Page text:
We're living in the information age, but sometimes small businesses find it difficult to store all their information in a way that's easy to find when they need it. Fortunately, that's the exact conundrum today's intranet solutions aim to fix.
What is an Intranet?
A good intranet acts as a hub for a business, giving the employees a central place to store and find documentation, information, templates, discussions, and other materials related to the company. "It helps you save time and keep everybody on the same page," says Diederik van Houten, co-founder of intranet solution provider Papyrs.
"Managers, for example, can see clearly what's going on in different levels of the organization," van Houten added. "New employees can use the intranet to get up to speed quickly. Other employees use it on a day-to-day basis to collaborate on documents and to connect to customers and clients."
Intranets aren't new, but the way small businesses use them has evolved significantly over the years. What started more than a decade ago as a conglomeration of static, employee-facing web pages—basically information management wanted to make available to employees, such as company announcements and various corporate enrollment forms—is now a dynamic engagement tool.
"The latest version of an intranet is what may be called 'social intranet,'" explained Pankaj Taneja, marketing manager at collaboration solutions provider HyperOffice. Interactive and constantly updated data may include things like employee profile pages. "If I want more information on a coworker, I can look up his profile. If I'm across the organization, and I'm looking for people with certain skills, I can search for profiles and see which employees have those skills."
The new intranet, explains Rickard Hansson, CEO and founder of intranet platform Incentive, is built around collaboration. It facilitates conversations between employees, as well as organization-wide information sharing. "You can have all the conversations, all the communication, all the collaboration within one platform, which means that you can easily search and find information later," said Hansson.
Rather than rely on a solution that handles only document management or only note-taking, an intranet gives employees a place to interact, to store those interactions, and to search the entire platform as needed. It is, essentially, a wiki for your company.
Which Features do You Need?
Much of the power of an intranet revolves around communication which, Hansson said, makes it important to find a solution that accommodates the communication channels your employees already use. If your team uses instant messaging, look for a platform that includes it. He adds that wiki functionality is also an asset. A wiki "lets you edit and share documents without having to email or send attachments; it eliminates confusion about which version is the latest."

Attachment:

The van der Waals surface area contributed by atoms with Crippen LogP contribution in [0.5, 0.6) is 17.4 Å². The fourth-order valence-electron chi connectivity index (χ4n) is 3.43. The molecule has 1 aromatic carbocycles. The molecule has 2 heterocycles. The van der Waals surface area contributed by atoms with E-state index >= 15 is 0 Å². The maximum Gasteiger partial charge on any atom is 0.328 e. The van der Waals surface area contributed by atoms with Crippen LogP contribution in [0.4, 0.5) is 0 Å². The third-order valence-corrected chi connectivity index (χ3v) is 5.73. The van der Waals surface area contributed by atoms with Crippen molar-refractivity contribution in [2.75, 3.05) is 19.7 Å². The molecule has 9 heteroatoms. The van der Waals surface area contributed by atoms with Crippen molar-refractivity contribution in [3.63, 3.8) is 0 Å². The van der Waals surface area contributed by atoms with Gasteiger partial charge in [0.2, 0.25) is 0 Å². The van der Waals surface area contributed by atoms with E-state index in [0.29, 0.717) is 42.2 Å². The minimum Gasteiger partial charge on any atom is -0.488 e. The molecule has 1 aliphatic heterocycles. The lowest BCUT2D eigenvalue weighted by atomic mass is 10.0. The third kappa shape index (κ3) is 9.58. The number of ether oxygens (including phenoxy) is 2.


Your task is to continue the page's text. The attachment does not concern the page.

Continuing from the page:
Next, consider the type of productivity services the platform supports. "These are tools that employees will use every day, multiple times a day, such as document management or file storage," Taneja said. Project and task management tools may also fall under this heading, along with shared calendar and shared contact applications.
In addition, Taneja said that an intranet platform should have a group structure. "Within a company you're going to have multiple groups with different needs. The intranet should let you create spaces within the intranet for each of these groups, rather than having a single place with a lot of clutter." Sales reps may want an area dedicated to customer contacts, while supervisors may need HR reference materials or other items.
Document sharing, web forms, social feeds, employee directories and a powerful search engine are the underpinnings of a great intranet solution, but van Houten suggested that, as small business owners evaluate the various features and capabilities, they should focus on finding a solution that's simple and easy to use, and allows them to get started right away. "An intranet that will help them save time and money, prevent unnecessary meetings and will keep the business running smoothly," he explained.
In addition to the companies mentioned in this article, you'll find other solutions available at various price points, some that emphasize social channels and others that focus more closely on productivity features. If you're interested in adding an intranet solution, take advantage of the free trials many vendors offer. Try-before-you-buy ensures the platform is a good fit with your company's existing workflow.
Julie Knudson is a freelance writer whose articles have appeared in technology magazines including BizTech, Processor, and For The Record. She has covered technology issues for publications in other industries, from foodservice to insurance, and she also writes a recurring column in Integrated Systems Contractor magazine.
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